First Snow: Snowflakes drifted before the headlights of the stationary car. It had been parked in the same spot for the last couple hours. Memories of his father slipped through his mind, words from far off and long forgotten conversations. This had been when his father had still been sane. This had been before his father had become obsessed with his work to the brink of insanity. It was no wonder he could barely remember it; it was so long ago. He felt ashamed that not even a chip of his heart had felt sad at hearing about the loss of his father. It had been years since the two of them had spoken. It was as if he were an entirely different person, that they didn’t share blood. As the time had passed it had felt easier somehow to let go. He wasn’t sure why. Maybe because he didn’t have time to feel badly about his father choosing his work over him. Because he shouldn’t focus on it. He had his own family to look after, his own son. He couldn’t and wouldn’t let his failed relationship with his father be the example he made for his son. He wouldn’t. (This is a one-shot from a currently untitled story of mine).
Natural Cause: When the memory invaded his mind, he was already lost in a current of other thoughts, those less troublesome than this one. He’d rather not have remembered. It seemed that the further he tried to bring himself from his ex-wife, the more she seemed to pop up in his subconscious. Everything reminded him of her. Everything he experienced made him reminisce a time when he’d done something similar with her. Those were good memories. And for some reason, they were the only ones he could recall. He didn’t want to accept that everything good had gone with her when she’d left… because it would have been a lie. Surely not everything good had gone with her. He still had his job, still had a place to live, and he was still relatively healthy. It wasn’t the same without her though. It was uncomfortably new, a new he’d have to get used to. It was a new he wasn’t sure he wanted to get used to but knew he’d have to. And every step he thought he took in the right direction to get there felt surprisingly heavy and ill-placed. (This is a one-shot from Night Time, Dotted Line, my upcoming novella.)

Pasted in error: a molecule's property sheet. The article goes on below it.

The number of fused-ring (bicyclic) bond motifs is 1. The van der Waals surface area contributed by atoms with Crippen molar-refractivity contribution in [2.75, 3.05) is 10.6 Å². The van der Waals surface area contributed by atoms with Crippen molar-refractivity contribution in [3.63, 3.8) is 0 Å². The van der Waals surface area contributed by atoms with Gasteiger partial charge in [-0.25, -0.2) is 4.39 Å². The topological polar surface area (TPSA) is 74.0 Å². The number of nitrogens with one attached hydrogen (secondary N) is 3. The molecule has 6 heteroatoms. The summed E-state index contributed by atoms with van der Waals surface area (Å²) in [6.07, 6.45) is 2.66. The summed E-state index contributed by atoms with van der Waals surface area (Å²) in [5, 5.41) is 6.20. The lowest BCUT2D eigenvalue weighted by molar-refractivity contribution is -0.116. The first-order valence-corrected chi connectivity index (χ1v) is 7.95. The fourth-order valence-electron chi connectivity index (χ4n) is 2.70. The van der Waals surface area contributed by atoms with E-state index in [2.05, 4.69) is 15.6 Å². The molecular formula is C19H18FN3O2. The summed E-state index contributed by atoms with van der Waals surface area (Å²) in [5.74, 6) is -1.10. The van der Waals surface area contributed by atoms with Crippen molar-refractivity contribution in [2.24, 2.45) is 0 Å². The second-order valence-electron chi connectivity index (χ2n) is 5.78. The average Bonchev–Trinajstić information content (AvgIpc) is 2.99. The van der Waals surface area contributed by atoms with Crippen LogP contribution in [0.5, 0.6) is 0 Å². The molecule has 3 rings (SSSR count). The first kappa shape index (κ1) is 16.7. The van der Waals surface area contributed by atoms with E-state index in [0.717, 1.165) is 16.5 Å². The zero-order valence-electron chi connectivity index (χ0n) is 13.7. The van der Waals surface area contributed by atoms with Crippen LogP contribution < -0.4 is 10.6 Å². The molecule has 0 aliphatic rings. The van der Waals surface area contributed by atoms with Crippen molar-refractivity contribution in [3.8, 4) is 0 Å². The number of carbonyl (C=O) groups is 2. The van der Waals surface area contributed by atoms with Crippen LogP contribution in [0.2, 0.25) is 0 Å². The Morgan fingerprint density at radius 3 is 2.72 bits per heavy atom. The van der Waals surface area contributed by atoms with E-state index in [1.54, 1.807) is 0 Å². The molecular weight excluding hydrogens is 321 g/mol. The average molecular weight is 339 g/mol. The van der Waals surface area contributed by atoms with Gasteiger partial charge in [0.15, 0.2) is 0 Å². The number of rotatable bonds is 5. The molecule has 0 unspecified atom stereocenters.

All Through The Night: They parked the car just as the sun was beginning to set, gathered their gear from the trunk, and set off up the trail. They’d done this hike plenty of times in the daytime, when their footing was sure and their eyes could detect every inch of the forest around them with confidence. Now, in the slowly waning light, they had to squint more to find where to place their boots, had to trip the rocks and tree trunks a little more firmly to ensure they didn’t lose their footing and tumble. But the same camaraderie that had bound them in the day and the expectation of reaching the top of the mountain infused their muscles and bones with an energy that wasn’t likely to fade. And by the time the sun had sunk so that only the last vestiges of orange light could barely be seen, they reached the climax of the mountain. While two assembled the tent, the others set up a camp fire. In the low radiance emitted, they gathered around, listening to the boiling water from their camp stoves. Their mouths moved, telling stories about their weeks, about the craziness of their lives. And when the stars began blinking into existence in the purple night sky, they pushed down into their sleeping bags and laughed some more.
Next week on Inspiration Through Music, we’ll be looking at the brilliant band Bat for Lashes! One of their songs helped inspire a scene in my book “Aequitas”! Stay tuned!